As you lead a class discussion or a meeting on Zoom, it’s all too easy to lose people in the process. But the principles of inclusive teaching can help you reach students in a virtual classroom, just as in a physical one.

How to Secure Zoom Meetings

How to Secure Your Zoom Meetings from Zoom-Bombing Attacks
Article from  (March 31, 2020)

This article has practical tips on securing Zoom meetings.  This follows an FBI warning of ongoing Zoom-Bombing attacks on video meetings.  
Zoom bombing is outsiders trespassing into meetings and often posting offensive materials.

How to Prevent Zoom-Bombing

From PC magazine, another article with additional ideas on preventing unwanted participants from disrupting your Zoom session.

Tips & Tricks: Teachers Educating on Zoom

Tips on Using Zoom

See below for best practices for using Zoom (adapted by the Highline Library from the University of Minnesota Information Technology). The information provided below will help you and your students get the most out of your Highline Zoom Pro account ( or experience (learn more about Zoom meetings)..

Prepare for the meeting

1. Set up your equipment

  • Request a Zoom Pro license by emailing
  • Zoom is optimized to work best on the computer desktop (rather than the web-based or mobile version)
  • Download the Zoom desktop app and encourage students to do the same, if they have not already
  • Get a headset and microphone if you have them, to reduce background noise 
  • Test your audio and video, ideally with someone in a different room
  • Review how to share your screen (note that if you switch between sharing multiple screens, you will need to manually share each screen separately)
  • Close unnecessary tabs in your browser

2. Look your best

  • Lighting should come from in front of you or from the side, in order to best light your face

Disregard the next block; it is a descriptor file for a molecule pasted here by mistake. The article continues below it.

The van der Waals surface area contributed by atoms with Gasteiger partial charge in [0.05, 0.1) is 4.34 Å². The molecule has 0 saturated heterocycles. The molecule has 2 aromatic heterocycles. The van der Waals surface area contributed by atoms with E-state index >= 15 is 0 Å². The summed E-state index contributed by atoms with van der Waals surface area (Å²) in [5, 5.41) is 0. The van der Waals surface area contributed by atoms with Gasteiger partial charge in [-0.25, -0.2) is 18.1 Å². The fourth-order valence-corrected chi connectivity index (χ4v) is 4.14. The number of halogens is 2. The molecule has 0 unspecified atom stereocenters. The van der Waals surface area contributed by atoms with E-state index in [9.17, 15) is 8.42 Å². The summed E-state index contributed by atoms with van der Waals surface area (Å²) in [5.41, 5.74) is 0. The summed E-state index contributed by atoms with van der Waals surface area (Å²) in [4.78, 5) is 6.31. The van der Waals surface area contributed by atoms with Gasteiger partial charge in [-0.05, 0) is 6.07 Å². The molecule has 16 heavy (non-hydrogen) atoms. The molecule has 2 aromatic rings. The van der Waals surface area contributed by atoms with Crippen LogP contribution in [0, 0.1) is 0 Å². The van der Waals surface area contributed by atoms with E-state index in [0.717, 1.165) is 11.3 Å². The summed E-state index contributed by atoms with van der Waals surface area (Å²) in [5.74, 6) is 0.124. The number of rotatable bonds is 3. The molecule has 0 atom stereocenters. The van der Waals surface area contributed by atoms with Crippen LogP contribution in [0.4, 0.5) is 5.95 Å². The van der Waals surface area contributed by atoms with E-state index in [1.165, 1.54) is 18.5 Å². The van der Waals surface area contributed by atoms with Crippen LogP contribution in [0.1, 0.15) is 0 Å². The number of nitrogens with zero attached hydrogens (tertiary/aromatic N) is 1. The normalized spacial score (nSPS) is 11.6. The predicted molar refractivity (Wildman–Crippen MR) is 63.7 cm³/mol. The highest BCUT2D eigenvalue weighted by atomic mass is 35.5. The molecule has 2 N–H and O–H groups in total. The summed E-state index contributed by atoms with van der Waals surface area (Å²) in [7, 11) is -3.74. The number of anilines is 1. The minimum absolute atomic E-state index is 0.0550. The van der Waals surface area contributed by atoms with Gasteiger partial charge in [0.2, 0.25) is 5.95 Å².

• Keep your background clear of distractions
  • Look at your webcam, not at the screen
  • Use gestures and mannerisms that you would typically use in person

3. Participate productively

  • Make sure everyone can hear you
  • Use a microphone when you speak.
  • Make sure the microphone is on and close enough to pick up your voice, no matter what location you are in.

4. Help everyone focus

  • Don't have side conversations
  • If you aren't talking, mute or turn off your microphone.
  • Avoid noisy activities like typing while your microphone is on.

5. If you are the host

  • Review your host controls and meeting settings ahead of time
  • Share housekeeping details with students:
    • Remind them to mute their microphones when others are presenting or speaking
    • Let them know how they can get your attention during the meeting
      • Will you be checking the chat window?
      • Should they unmute themselves to speak up?
  • Start the recording (or set up automatic recordings)
  • Troubleshoot audio problems if they arise

Get support
The Highline Canvas Orientation includes an advanced section which has information on how to use Zoom. If you haven’t yet started taking the Canvas Orientation, you can still get access to that info. Simply follow these steps:


  1. Go to
  2. Log in with your Highline username and password.
  3. Click the button to start the Canvas Orientation. (You never have to do steps 1-3 again.)
  4. Next, go to and log in.  You should see the Orientation there, plus a test course in your name.
  5. Click on the Orientation, and then scroll down quite a ways until you get to the Advanced Canvas Course (Optional) section. There is a module on Zoom in that section. (Of course, you can also just do a Ctrl + F and search for Zoom.)
  6. You can return to the Orientation anytime you want, to continue to review the Zoom info.

If you’ve started or completed the Canvas Orientation, see the tips on Using Zoom in your classes. Contact Instructional Design at with questions.